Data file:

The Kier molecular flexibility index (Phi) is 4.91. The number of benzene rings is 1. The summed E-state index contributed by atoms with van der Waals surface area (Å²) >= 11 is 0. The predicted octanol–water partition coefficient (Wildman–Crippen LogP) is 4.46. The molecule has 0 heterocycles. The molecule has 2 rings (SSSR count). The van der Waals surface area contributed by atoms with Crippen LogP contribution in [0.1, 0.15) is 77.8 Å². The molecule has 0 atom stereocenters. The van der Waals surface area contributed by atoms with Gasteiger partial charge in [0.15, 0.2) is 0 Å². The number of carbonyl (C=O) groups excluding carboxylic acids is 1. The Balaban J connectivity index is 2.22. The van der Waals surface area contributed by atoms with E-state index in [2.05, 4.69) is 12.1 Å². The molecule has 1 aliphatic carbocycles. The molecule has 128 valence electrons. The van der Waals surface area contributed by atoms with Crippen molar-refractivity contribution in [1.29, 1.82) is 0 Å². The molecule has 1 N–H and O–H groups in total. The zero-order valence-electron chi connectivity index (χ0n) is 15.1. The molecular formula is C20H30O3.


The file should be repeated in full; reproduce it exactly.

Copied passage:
The Kier molecular flexibility index (Phi) is 4.91. The number of benzene rings is 1. The summed E-state index contributed by atoms with van der Waals surface area (Å²) >= 11 is 0. The predicted octanol–water partition coefficient (Wildman–Crippen LogP) is 4.46. The molecule has 0 heterocycles. The molecule has 2 rings (SSSR count). The van der Waals surface area contributed by atoms with Crippen LogP contribution in [0.1, 0.15) is 77.8 Å². The molecule has 0 atom stereocenters. The van der Waals surface area contributed by atoms with Gasteiger partial charge in [0.15, 0.2) is 0 Å². The number of carbonyl (C=O) groups excluding carboxylic acids is 1. The Balaban J connectivity index is 2.22. The van der Waals surface area contributed by atoms with E-state index in [2.05, 4.69) is 12.1 Å². The molecule has 1 aliphatic carbocycles. The molecule has 128 valence electrons. The van der Waals surface area contributed by atoms with Crippen molar-refractivity contribution in [1.29, 1.82) is 0 Å². The molecule has 1 N–H and O–H groups in total. The zero-order valence-electron chi connectivity index (χ0n) is 15.1. The molecular formula is C20H30O3.